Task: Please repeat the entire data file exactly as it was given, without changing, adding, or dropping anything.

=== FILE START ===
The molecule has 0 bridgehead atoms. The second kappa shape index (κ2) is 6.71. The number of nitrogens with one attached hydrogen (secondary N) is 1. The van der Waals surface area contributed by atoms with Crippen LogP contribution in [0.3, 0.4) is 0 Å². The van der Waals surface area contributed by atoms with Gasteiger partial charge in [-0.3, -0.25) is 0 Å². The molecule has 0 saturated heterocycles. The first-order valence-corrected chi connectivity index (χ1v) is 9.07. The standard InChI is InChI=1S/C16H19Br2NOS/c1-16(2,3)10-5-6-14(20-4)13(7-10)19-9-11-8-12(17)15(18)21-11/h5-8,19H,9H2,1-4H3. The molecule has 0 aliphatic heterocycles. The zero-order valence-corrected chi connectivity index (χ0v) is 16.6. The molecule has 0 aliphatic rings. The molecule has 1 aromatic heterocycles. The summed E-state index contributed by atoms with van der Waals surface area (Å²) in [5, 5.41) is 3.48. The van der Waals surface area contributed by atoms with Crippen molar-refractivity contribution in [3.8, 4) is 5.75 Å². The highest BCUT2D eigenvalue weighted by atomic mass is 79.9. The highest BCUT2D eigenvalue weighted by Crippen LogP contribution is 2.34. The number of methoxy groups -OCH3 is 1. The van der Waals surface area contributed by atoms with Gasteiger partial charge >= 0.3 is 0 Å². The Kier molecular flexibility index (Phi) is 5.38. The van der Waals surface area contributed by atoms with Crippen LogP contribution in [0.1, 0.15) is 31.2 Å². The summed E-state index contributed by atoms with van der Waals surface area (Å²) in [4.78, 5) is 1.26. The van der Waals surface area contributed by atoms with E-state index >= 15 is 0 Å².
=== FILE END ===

The molecule has 0 bridgehead atoms. The second kappa shape index (κ2) is 6.71. The number of nitrogens with one attached hydrogen (secondary N) is 1. The van der Waals surface area contributed by atoms with Crippen LogP contribution in [0.3, 0.4) is 0 Å². The van der Waals surface area contributed by atoms with Gasteiger partial charge in [-0.3, -0.25) is 0 Å². The molecule has 0 saturated heterocycles. The first-order valence-corrected chi connectivity index (χ1v) is 9.07. The standard InChI is InChI=1S/C16H19Br2NOS/c1-16(2,3)10-5-6-14(20-4)13(7-10)19-9-11-8-12(17)15(18)21-11/h5-8,19H,9H2,1-4H3. The molecule has 0 aliphatic heterocycles. The zero-order valence-corrected chi connectivity index (χ0v) is 16.6. The molecule has 0 aliphatic rings. The molecule has 1 aromatic heterocycles. The summed E-state index contributed by atoms with van der Waals surface area (Å²) in [5, 5.41) is 3.48. The van der Waals surface area contributed by atoms with Crippen molar-refractivity contribution in [3.8, 4) is 5.75 Å². The highest BCUT2D eigenvalue weighted by atomic mass is 79.9. The highest BCUT2D eigenvalue weighted by Crippen LogP contribution is 2.34. The number of methoxy groups -OCH3 is 1. The van der Waals surface area contributed by atoms with Gasteiger partial charge >= 0.3 is 0 Å². The Kier molecular flexibility index (Phi) is 5.38. The van der Waals surface area contributed by atoms with Crippen LogP contribution in [0.1, 0.15) is 31.2 Å². The summed E-state index contributed by atoms with van der Waals surface area (Å²) in [4.78, 5) is 1.26. The van der Waals surface area contributed by atoms with E-state index >= 15 is 0 Å².